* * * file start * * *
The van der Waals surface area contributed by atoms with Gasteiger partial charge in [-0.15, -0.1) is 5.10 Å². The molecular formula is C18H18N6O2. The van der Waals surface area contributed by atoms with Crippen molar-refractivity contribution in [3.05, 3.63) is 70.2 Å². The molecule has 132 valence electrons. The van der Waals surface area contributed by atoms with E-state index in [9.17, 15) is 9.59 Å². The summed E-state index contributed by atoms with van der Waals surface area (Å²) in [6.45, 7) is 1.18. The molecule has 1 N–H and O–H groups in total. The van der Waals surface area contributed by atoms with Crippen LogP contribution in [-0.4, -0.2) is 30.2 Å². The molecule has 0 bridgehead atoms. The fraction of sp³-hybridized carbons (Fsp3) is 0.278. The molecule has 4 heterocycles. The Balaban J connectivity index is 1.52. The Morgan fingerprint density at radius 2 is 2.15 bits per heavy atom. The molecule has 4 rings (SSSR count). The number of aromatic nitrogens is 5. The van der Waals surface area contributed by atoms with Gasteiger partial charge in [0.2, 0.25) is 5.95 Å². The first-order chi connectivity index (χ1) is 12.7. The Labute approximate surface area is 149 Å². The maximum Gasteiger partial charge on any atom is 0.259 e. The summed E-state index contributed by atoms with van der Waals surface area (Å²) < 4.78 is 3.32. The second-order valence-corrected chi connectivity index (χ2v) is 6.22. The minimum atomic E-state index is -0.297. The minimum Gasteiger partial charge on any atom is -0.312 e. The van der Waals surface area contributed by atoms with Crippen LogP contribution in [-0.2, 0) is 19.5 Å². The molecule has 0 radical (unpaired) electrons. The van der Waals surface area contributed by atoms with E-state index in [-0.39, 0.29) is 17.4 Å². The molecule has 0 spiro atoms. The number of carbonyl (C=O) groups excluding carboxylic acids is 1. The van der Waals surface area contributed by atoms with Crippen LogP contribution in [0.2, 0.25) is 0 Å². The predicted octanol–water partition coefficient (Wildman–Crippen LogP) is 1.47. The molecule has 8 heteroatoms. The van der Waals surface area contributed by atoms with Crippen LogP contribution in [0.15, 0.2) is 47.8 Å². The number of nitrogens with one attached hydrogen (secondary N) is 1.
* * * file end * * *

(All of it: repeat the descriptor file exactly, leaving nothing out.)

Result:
The van der Waals surface area contributed by atoms with Gasteiger partial charge in [-0.15, -0.1) is 5.10 Å². The molecular formula is C18H18N6O2. The van der Waals surface area contributed by atoms with Crippen molar-refractivity contribution in [3.05, 3.63) is 70.2 Å². The molecule has 132 valence electrons. The van der Waals surface area contributed by atoms with E-state index in [9.17, 15) is 9.59 Å². The summed E-state index contributed by atoms with van der Waals surface area (Å²) in [6.45, 7) is 1.18. The molecule has 1 N–H and O–H groups in total. The van der Waals surface area contributed by atoms with Crippen LogP contribution in [-0.4, -0.2) is 30.2 Å². The molecule has 0 bridgehead atoms. The fraction of sp³-hybridized carbons (Fsp3) is 0.278. The molecule has 4 heterocycles. The Balaban J connectivity index is 1.52. The Morgan fingerprint density at radius 2 is 2.15 bits per heavy atom. The molecule has 4 rings (SSSR count). The number of aromatic nitrogens is 5. The van der Waals surface area contributed by atoms with Gasteiger partial charge in [0.2, 0.25) is 5.95 Å². The first-order chi connectivity index (χ1) is 12.7. The Labute approximate surface area is 149 Å². The maximum Gasteiger partial charge on any atom is 0.259 e. The summed E-state index contributed by atoms with van der Waals surface area (Å²) < 4.78 is 3.32. The second-order valence-corrected chi connectivity index (χ2v) is 6.22. The minimum atomic E-state index is -0.297. The minimum Gasteiger partial charge on any atom is -0.312 e. The van der Waals surface area contributed by atoms with Crippen LogP contribution in [-0.2, 0) is 19.5 Å². The molecule has 0 radical (unpaired) electrons. The van der Waals surface area contributed by atoms with E-state index in [-0.39, 0.29) is 17.4 Å². The molecule has 0 spiro atoms. The number of carbonyl (C=O) groups excluding carboxylic acids is 1. The van der Waals surface area contributed by atoms with Crippen LogP contribution in [0.2, 0.25) is 0 Å². The predicted octanol–water partition coefficient (Wildman–Crippen LogP) is 1.47. The molecule has 8 heteroatoms. The van der Waals surface area contributed by atoms with Crippen LogP contribution in [0.15, 0.2) is 47.8 Å². The number of nitrogens with one attached hydrogen (secondary N) is 1.